By Samantha Bomkamp
WWR Article Summary (tl;dr) “Fooda” is a workplace food program that brings in a different pop-up restaurant to serve as the office lunch vendor each day. Now operating in 10 cities, Fooda takes a cut from each sale but says no money typically changes hands with the buildings in which it operates.
Office workers can get stuck in a vicious lunch cycle: Lunch from home? Boring. Eating out? Often too expensive, and there’s rarely enough time to get away from your desk.
Fooda CEO Orazio Buzza sees that problem as a business opportunity. Chicago-based Fooda is a workplace food program that brings in a different pop-up restaurant to serve as the office lunch vendor each day.
The company, which made $48.3 million in sales last year but is not yet profitable, has now grown to 10 cities and is in about 800 offices or buildings. Fooda takes a cut from each sale but says no money typically changes hands with the buildings in which it operates.
This interview has been edited for length and clarity.
Q: How did Fooda get started?
A: We started at Echo Global Logistics, the company that I was at before Fooda. I was the president of the company and as the company grew, one of the other people on the management team put together this food program where they solicited a restaurant to come into their space. That was in 2007. It eventually became a five-day a week program. It was one of our most-used perks at Echo.
About a year later, one of our people on the human resources team came in and said “Hey, some of our employees are complaining because the (food) lines are getting too long. And the reason they are getting too long is because a lot of people are in line are people who don’t work for Echo.”
Probably a week or two later, the light bulb went off in my head and I thought: Why not leverage that concept to build a business?
And so we started doing research on a couple things: One is what employers and employees were doing at the time. Two, how restaurants would perceive this. I thought if we could sign up some of the biggest companies in Chicago, then it would be an even stronger value proposition for a restaurant because they can really drum up some lunch business if they could have regular business with a company that could provide that.
And while we were doing that research, we started to test things at more and more sites, and get customer feedback.
Q: When did you officially launch the business, and how have you grown since?
A: We launched in Chicago in 2011, stayed only in Chicago until the end of 2013 when we added New York City. We just opened our 10th city.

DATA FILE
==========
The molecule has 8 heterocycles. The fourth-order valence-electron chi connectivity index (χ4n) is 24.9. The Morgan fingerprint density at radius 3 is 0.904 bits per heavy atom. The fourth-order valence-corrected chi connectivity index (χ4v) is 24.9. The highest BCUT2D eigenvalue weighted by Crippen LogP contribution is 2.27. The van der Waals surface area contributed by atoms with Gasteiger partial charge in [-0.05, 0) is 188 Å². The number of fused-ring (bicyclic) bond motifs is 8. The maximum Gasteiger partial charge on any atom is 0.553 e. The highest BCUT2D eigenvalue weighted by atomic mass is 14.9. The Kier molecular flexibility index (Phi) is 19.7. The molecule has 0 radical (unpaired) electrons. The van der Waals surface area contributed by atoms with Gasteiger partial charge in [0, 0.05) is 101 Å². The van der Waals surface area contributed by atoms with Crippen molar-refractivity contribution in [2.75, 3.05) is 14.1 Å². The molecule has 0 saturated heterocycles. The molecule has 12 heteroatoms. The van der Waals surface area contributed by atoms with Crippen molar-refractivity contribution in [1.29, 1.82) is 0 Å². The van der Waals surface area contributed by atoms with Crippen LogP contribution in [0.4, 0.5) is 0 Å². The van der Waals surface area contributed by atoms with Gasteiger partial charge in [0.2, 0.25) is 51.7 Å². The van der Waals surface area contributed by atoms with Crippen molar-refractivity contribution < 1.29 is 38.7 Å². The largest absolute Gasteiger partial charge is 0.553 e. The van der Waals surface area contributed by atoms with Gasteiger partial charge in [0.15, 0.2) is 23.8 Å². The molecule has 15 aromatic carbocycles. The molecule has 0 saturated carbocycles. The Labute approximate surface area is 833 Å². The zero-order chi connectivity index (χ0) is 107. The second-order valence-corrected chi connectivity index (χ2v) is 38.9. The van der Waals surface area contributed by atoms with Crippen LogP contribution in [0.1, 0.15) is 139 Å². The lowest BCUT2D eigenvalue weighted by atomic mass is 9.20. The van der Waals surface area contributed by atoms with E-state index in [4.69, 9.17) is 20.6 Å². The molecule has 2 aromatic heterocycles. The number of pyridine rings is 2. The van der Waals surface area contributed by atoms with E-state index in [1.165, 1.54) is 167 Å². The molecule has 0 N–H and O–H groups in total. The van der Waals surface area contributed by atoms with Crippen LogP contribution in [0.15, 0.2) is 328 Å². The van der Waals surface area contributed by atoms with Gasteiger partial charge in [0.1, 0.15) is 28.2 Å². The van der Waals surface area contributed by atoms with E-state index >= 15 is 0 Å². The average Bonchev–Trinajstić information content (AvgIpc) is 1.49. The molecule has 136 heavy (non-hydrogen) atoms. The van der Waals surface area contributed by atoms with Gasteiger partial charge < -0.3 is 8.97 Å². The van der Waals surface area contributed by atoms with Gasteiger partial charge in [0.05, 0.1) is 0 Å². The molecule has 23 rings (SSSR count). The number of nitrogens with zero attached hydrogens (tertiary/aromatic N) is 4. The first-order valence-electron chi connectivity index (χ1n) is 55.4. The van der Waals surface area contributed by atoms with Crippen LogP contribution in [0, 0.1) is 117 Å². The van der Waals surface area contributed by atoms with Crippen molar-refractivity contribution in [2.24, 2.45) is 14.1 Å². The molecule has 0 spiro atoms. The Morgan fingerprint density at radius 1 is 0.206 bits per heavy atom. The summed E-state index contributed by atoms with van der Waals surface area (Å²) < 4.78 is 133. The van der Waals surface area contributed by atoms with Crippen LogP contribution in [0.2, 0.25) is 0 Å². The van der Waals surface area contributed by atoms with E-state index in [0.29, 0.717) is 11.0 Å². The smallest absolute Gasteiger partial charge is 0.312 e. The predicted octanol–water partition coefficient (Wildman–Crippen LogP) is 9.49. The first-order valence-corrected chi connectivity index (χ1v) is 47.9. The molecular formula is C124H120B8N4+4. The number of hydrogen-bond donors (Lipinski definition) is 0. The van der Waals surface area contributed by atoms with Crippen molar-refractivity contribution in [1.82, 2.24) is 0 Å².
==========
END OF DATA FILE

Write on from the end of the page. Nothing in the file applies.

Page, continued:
Q: What was the 10th?
Q: What do you look for in a new city?
A: Our program works in dense urban areas and suburban surroundings, so really any of the top 50 metropolitan areas in the country would be a good target for us. But then on top of that, our program is primarily geared toward employers that have more than 400 or 500 people in a location.
We want to make sure there’s a good number of addressable customers in the locations that we work so we have a way to analyze a market, make sure there’s enough demand on the customer side, and then we also look at what the restaurant side looks like, in regards to independents versus regional and national chains. Of the restaurants we work with, probably 75 to 80 percent are local, independent restaurants and about 20 percent are chains.
Understanding the profile of a market going in and understanding how that makeup is going to look is important as part of the launch process.
Q: Do you spell out how the restaurants should serve within the popup?
A: Absolutely. We have a training program that, when a restaurant signs up for Fooda, we take them through. We work on the menu with them because we know what food travels well and what doesn’t. We work with them on pricing, and then we train them on how to package it, how to transport it, how to lay it out, what equipment they’re going to need.
Now, a subset of our restaurants have been doing large-scale catering for years and they clearly know what they’re doing, and it’s more of a guideline for those restaurants because they’re already experts.
Q: How often do you rotate restaurants and how do you choose?
A: A typical site wouldn’t see the same restaurant more than once every four to six weeks. We want to make sure they’re getting lots of variety and in turn, the restaurants get exposure to many more locations. The variety helps on both sides. It keeps things fresh.
Over time, they tend to have their favorites. We’ll analyze sales data, and based on site-level metrics, we’ll target a restaurant to go back more often at one site versus another depending on how it’s done previously.
Q: What food travels best and what doesn’t?
A: Barbecue travels really well, Mexican food travels really well. And salads, obviously. Anything cold does really well. We primarily sell hot food, and it’s all cooked at the restaurant and transported in catering equipment.
Things that get tricky are things like burgers and fries, or things that are deep-fried. We do have a couple of burger restaurants that are capable of doing a good job transporting but it’s definitely a lot harder to do that. Fries are almost impossible.
Q: What’s next for the company?
A: We added three cities this year, and so we’re just heads down, focused on expanding geographically. We’ll probably add another couple of cities this year. Next year, we’ll probably add eight to 10 cities.
Q: Do you tend to saturate a city before you move on to the next?
A: Yes. We have a launch team that focuses on one city at a time. At the end of the day, we’re a marketplace. In order to make an effective marketplace, you need critical mass. We need enough restaurants that we can offer really good quality and variety and we need enough companies that we can offer enough exposure and ongoing business to keep the restaurants interested.